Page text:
Saturday, November 24

Day 329: The Comforts of Pumpkin

Last year right after Thanksgiving I came across a double-size can of Libby's pumpkin puree. So I bought it. The expiration date was good until 2013 and I figured buying it then would guarantee that I had pumpkin in the pantry come Thanksgiving 2012. I did save this extra large can for Thanksgiving this year but in addition to it, I have also bought two regular size cans to make pumpkin bread. This past summer a friend of mine from book club moved back to the US. In an effort to use up all of the dry goods she had in her pantry she made pumpkin bread for the last book club meeting she attended. I was completely inspired to make my own pumpkin bread so as soon as I came across a can of Libby's pumpkin I bought it. I am not even going to mention what I paid for it here, especially compared to what it would cost in the US. I'm just not going to go there but I will say that it is completely worth it to have pumpkin on hand for making emergency pumpkin bread.

So what did I do with the double-wide can of pumpkin that I'd been saving? With half of the can I made a lovely pumpkin pie for Thanksgiving. It turned out to be probably the best pumpkin pie I have ever made and possibly the best pumpkin pie I have ever eaten. If you are interested to know the recipe it can be found here. I think the key to its goodness was using all brown sugar. I also used whipping cream instead of heavy cream that the recipe called for but I think they are about the same. All I can say is that my husband, normally not a huge pumpkin pie fan, was raving about it. It was so smooth and rich and creamy and the crust was just thin enough to not be overpowering but provide a flakey buttery crunch in contrast the the custardy goodness. I think I may have to have another pie later on.

This morning I used the remaining pumpkin and baked a loaf of pumpkin bread and a dozen pumpkin muffins, half of them with chocolate chips. The idea was to have muffins leftover to freeze for week day breakfasts but I'm not sure how many are actually going to be left by the time the weekend is over. Eating pumpkin bread, pumpkin pie, pumpkin pancakes and waffles as well as all things flavored with pumpkin is sort of one of those things that people in the US normally do during the fall. Sort of like how Swedish people eat Lussekatter (saffron buns) around Christmas time and semlor (almond paste-filled pastries topped with cream) during the weeks of Lent before Easter. I say normally however because my husband and I have a spiced pecan pumpkin and waffle mix that we have been saving and using sparingly throughout the past year. I might even be willing to admit that we made pumpkin pancaked at least one time during the summer. I know, it is nearly sacrilegious to even admit it let alone do it but it seriously could not be helped. Pumpkin breads and pancakes are one of those things that remind me of home and eating them gives me a small sense of the comfort of being back home.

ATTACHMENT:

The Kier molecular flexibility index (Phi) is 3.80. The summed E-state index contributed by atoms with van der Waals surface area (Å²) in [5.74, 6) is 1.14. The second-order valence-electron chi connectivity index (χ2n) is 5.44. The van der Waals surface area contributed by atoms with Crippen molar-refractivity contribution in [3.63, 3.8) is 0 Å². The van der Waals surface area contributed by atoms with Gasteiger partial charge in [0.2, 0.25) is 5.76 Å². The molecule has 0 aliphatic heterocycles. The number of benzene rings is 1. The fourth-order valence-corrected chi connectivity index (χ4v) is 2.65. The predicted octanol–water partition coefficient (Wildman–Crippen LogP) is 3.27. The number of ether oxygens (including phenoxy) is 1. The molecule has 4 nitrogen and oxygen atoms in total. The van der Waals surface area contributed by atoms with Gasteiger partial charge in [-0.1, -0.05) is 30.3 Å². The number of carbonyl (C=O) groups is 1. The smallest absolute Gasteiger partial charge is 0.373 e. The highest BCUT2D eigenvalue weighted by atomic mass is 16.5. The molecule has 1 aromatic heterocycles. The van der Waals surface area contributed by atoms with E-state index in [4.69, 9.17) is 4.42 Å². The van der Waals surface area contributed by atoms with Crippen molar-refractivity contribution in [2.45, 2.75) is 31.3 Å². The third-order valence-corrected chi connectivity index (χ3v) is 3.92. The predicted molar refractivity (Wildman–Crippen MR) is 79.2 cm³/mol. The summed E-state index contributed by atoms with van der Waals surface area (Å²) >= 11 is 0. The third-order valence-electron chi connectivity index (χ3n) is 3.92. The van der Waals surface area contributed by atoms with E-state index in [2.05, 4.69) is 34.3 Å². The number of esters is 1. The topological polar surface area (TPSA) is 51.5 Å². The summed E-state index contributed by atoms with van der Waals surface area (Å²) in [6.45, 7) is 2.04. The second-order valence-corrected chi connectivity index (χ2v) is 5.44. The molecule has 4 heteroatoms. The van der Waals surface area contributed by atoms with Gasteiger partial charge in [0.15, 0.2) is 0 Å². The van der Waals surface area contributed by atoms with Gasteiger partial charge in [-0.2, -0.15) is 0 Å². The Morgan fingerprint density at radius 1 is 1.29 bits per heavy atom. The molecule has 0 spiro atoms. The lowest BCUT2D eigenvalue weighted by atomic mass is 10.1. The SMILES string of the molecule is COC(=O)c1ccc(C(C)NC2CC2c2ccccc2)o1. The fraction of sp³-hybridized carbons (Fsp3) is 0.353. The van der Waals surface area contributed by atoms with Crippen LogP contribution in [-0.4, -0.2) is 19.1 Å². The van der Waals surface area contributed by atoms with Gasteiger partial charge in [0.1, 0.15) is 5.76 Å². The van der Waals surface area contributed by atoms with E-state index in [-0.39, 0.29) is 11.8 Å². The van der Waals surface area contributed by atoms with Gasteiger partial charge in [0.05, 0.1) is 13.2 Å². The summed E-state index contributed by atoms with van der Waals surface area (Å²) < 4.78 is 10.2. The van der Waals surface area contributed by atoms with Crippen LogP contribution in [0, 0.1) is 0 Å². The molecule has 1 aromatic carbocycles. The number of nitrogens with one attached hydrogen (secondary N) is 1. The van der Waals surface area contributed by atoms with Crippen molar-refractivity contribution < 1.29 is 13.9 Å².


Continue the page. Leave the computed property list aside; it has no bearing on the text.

Best pumpkin bread ever.

Best pumpkin pie ever.


  1. Sounds great! Thanks for the recipe! All the other reviews say about the same thing so I was a bit suprised that there were absolutely no bad reviews. Did you buy cornstarch in stockholm too? I have the pumpkin but no corn starch- any tips?
    thanks, stacy

    1. You are welcome! I sent you an email with a photo of the "corn starch" I used :-) Let me know how it turns out! I thought it was delicious! Hope you had a nice Thanksgiving!!